The evidence for one of the two new "susceptibility genes" is stronger than that for the other, says Daniel Notterman, MD, the senior author of the study and a professor of pediatrics, biochemistry, and molecular biology at Penn State College of Medicine in Hershey.
One of the newly discovered gene mutations is in NCAM2 and the other is in PTPRD.
"We are more confident about NCAM2 and less about PTPRD," Notterman tells WebMD.
The researchers announced the discovery Sunday at the Pediatric Academic Societies annual meeting in Vancouver, British Columbia.
The new finding, Notterman says, adds to the growing evidence for genetic links for autism but doesn't rule out a role for environmental factors. "Over the last couple of years, beginning in 2007, it's become clear that some cases of autism, maybe up to 15%, will be caused by rare mutations, either occurring spontaneously or that can be inherited by a parent," he says.
Tracking the Autism Genes
Notterman and his colleagues analyzed data from the Autism Genetic Resource Exchange (AGRE), a collaborative gene bank for autism, on 943 families, most of whom had more than one child diagnosed with autism. In all, they evaluated 3,742 family members.
They compared these with genetic data from 6,317 people without developmental or neuropsychiatric conditions.
Comparing genetic information on those affected with autism and those not, Notterman says, ''gave us a starting list of about 25 genetic mutations" found more commonly in those with autism.
Next, the researchers looked at whether the 25 were substantially different in the two groups, and in the process narrowed the list of suspect genes to four.
Two of the four had already been identified by researchers as linked with autism. The other two were new. "No one had shown this [link] statistically," Notterman says.
Next, Notterman's team validated the finding to see if the genes were expressed in the brain. They found that NCAM2 was ''expressed in some regions of the brain that may be associated with autism -- the hippocampus and the cerebellum."
''Many of the genes described [recently as having a link to autism] are genes involved in the synapse," Notterman says. A synapse is a specialized junction at which a nerve cell communicates with another cell.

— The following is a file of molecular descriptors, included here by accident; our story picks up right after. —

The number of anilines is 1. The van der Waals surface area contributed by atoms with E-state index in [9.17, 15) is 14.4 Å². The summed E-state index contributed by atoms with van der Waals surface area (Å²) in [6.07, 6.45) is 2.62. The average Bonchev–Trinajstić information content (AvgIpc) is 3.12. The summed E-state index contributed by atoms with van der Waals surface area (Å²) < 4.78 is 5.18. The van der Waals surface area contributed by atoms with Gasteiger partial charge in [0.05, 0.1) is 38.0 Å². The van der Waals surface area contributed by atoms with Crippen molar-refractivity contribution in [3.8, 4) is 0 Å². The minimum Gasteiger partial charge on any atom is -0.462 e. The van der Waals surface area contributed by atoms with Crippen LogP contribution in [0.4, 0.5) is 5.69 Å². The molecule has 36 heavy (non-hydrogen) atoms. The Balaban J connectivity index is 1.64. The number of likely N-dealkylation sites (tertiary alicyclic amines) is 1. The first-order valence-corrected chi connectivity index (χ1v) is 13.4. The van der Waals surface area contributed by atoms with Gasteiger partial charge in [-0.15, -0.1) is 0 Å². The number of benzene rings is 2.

The genetic mutation of NCAM2 is probably rare, Notterman says. "We would estimate that 0.5% or fewer of kids with autism have the NCAM2 [mutation]."
"About six to 10 rare genetic mutations to date have been associated with autism," Notterman says. "Most people working in the field predict there will be 50 to 100."
Some parents and siblings of the children with autism were found to have the NCAM2 mutation but not the disorder, which the researchers expected to find. This suggests other genetic factors or environmental triggers play a role.
Notterman conducted the research while at Princeton University. The research was supported by the Simons and Nancy Laurie Marks Foundations and the AGRE Consortium.
Tracking Autism Genes: Implications
While there is no immediate application of the discovery for parents, Notterman says the new research suggests that ''science is probably on the right track over the next decade to understand much more about the basic biology of autism.''
The recurring theme recently, he says, is the finding of structural variations in the DNA that cause mutations in the genes affecting the synapses.
The new findings reflect the complexity of the origin of autism, says Daniel Coury, MD, chief of developmental and behavioral pediatrics at Nationwide Children's Hospital in Columbus, Ohio, and medical director of the Autism Treatment Network, a consortium of 14 U.S. and Canadian sites focused on improving treatment.
''There was the popular belief that we were going to find 'the gene,'" says Coury, who reviewed the study results for WebMD.
''That got expanded," he says, as ongoing research turned up several more genetic mutations associated with autism.
The recent research also suggests that genetic mutations don't seem to affect everyone equally, he says. "One of the things that was interesting," he says, "is they are seeing variations, where there are less complete [genetic] deletions in some people than in others."
Some families, he says, appear to be at greater genetic risk due to small changes in the mutations that might change how a gene is expressed. That, in turn, could affect the severity of the autism features and symptoms, he says.
While the study adds to the evidence of a genetic basis for autism, the possibility of environmental triggers is still present, Coury says. "The research is further confirmation that autism is probably caused by an interplay of genetics and environmental factors."